Was 1st Global Capital a Ponzi Scheme? September 19, 2018 | By: deBanked Staff FEATURE STORY 1st Global Capital owner Carl Ruderman denied that his company was a ponzi scheme during a videotaped deposition with the SEC late last month. He invoked the fifth amendment to followup questions regarding the use of investor funds to pay old investors, operating expenses, and himself. Q. Was 1 Global Capital a Ponzi scheme? A. I — no. Q. Did 1 Global Capital use investor funds to repay old investors? A. I have to invoke the Fifth. Of more than $300 million raised, only $16 million was ever repaid to investors. One problem the company apparently had was “Too much cash.” That is literally the subject line of an email written by Steve Schwartz (1st Global’s manager / Ruderman’s brother-in-law) to Ruderman on August 1st, 2017 about what to do about the $34 million just sitting in the bank. In the same month, Ruderman told the U.S. Small Business Administration that he could not pay off the debt he owed on a previous business because his financial condition had seriously deteriorated and he was left with virtually no assets to the point that he was having to rely on family members for support. Meanwhile, Schwartz advised Ruderman that they needed the help of ISOs to get the $34 million out on the street fast. “You need to get involved with some of the bigger ISOs and find out what it takes to get closure on a significant & consistent monthly flow of business,” he wrote. And as the company worked on recruiting those ISOs, they also continued their efforts to raise even more capital from both registered and unregistered brokers all over the country. Two of those brokers had a soft spot for ponzi schemes. Barry and Ferne Kornfeld, both of Parkland, Florida, were charged by the SEC last month for their involvement in a $1.2 billion ponzi scheme. In what is now the infamous Woodbridge Group case, the Kornfelds earned $3.7 million in commissions by selling $60 million in unregistered securities to more than 500 investors. That is unrelated to the $8 million in investor funds Barry Kornfeld brought to 1st Global. WATCH: ABC News questions the Kornfelds That Kornfeld managed to get caught up in two of the largest securities fraud cases in Florida’s history at the same time is even more twisted in that he had already been banned from selling securities in 2009 after the SEC found he had made fraudulent misrepresentations to customers about the safety of mortgage backed securities. That didn’t stop him from teaching at a university about how to invest, however. One of the Kornfelds’ victims in the 1st Global case is a 21-year old female resident of Boca Raton, FL. She says that she was introduced to Barry and Ferne in 2015 at an investment class held at Florida Atlantic University that they taught. Among the enticing documents the Kornfelds showed to her to get her to invest, were statements that showed other investors making 13% to 16% a year, she wrote in a sworn statement. The Kornfelds were also an ISO for 1st Global, referring small businesses to the company to get funded. Another broker is Dale Ledbetter, the co-author of a 2012 book calledHow Wall Street Rips You Off and What You Can Do to Defend Yourself. The authors say that readers of the book “will learn that the system is designed to reward dishonesty and the lack of transparency.” For the investors that Ledbetter referred to 1st Global, the irony may be bittersweet. Printed right there on his Amazon book listing is “[..] Structured finance products are used to victimize millions of trusting investors around the world.” A 1st Global email from June 2018 says that Ledbetter had brought in $2.7 million from investors. Ruderman pled the fifth when asked by the SEC if Ledbetter received commissions for bringing in investor money. Neither Ledbetter or the Kornfelds have been charged in connection with the 1st Global case thus far. In an attempt to have the SEC freeze on his assets lifted, Ruderman filed an opposition paper last week that blamed all of the alleged securities violations on Kopelowitz Ostrow, his lawyers in Fort Lauderdale. Frequent reference is made to his advanced age (76) to perhaps try and convince the Court that he is not mentally capable of the alleged fraud. While rumors abound that Ruderman had fled the country in the immediate wake of the bankruptcy filing, his in-person deposition with the SEC on August 30th was in Miami, near his home. It lasted about 3 hours. One of the only documents filed in the SEC case thus far that point to anything outside the country are a December 2017 email that discusses setting up an untraceable company in Dubai that is owned by a Singapore Trust. The idea is put forth by one of Ruderman’s employees while Ruderman was traveling abroad in Russia. Also attached is a 2014 email chain about Ruderman’s secret Swiss bank account that federal authorities had possibly discovered. “Have you engaged an attorney to handle the disclosure of the Swiss account to the IRS and DOJ?” Schwartz asked Ruderman. “You do not look good in stripes or orange!” he warned.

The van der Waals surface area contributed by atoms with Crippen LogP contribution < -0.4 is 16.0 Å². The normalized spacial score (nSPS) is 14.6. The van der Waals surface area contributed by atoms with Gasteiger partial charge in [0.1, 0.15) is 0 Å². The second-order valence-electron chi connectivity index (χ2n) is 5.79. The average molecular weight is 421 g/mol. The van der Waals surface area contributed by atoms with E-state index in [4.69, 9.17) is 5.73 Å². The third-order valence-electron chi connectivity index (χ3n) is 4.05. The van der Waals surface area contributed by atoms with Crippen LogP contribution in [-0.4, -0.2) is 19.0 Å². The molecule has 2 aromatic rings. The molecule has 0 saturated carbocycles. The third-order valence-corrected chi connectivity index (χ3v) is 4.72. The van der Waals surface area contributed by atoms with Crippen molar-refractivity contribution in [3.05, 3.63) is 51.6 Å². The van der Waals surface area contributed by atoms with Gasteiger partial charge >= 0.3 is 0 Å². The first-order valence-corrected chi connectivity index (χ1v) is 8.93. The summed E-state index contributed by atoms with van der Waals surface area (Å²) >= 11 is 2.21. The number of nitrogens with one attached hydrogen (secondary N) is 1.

“Myst,” the influential video game that helped usher in the CD-ROM era, may inspire an ambitious multi-platform film and television universe. Village Roadshow Entertainment Group, the co-producer and co-financier of the “Matrix” and “Sherlock Holmes” franchises, has acquired the rights to the first-person graphic adventure. For those born post-90s, “Myst” was wildly popular and hailed […]
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Google removed 13 apps from the Google Play store this weekend that were infected with malware. All 13 were disguised as car racing games. When you tried to launch the game, it would crash, but would still install malware on your device. Impacted users might just think there’s something wrong with their phone and not realize that the app is malicious, NDTV reports .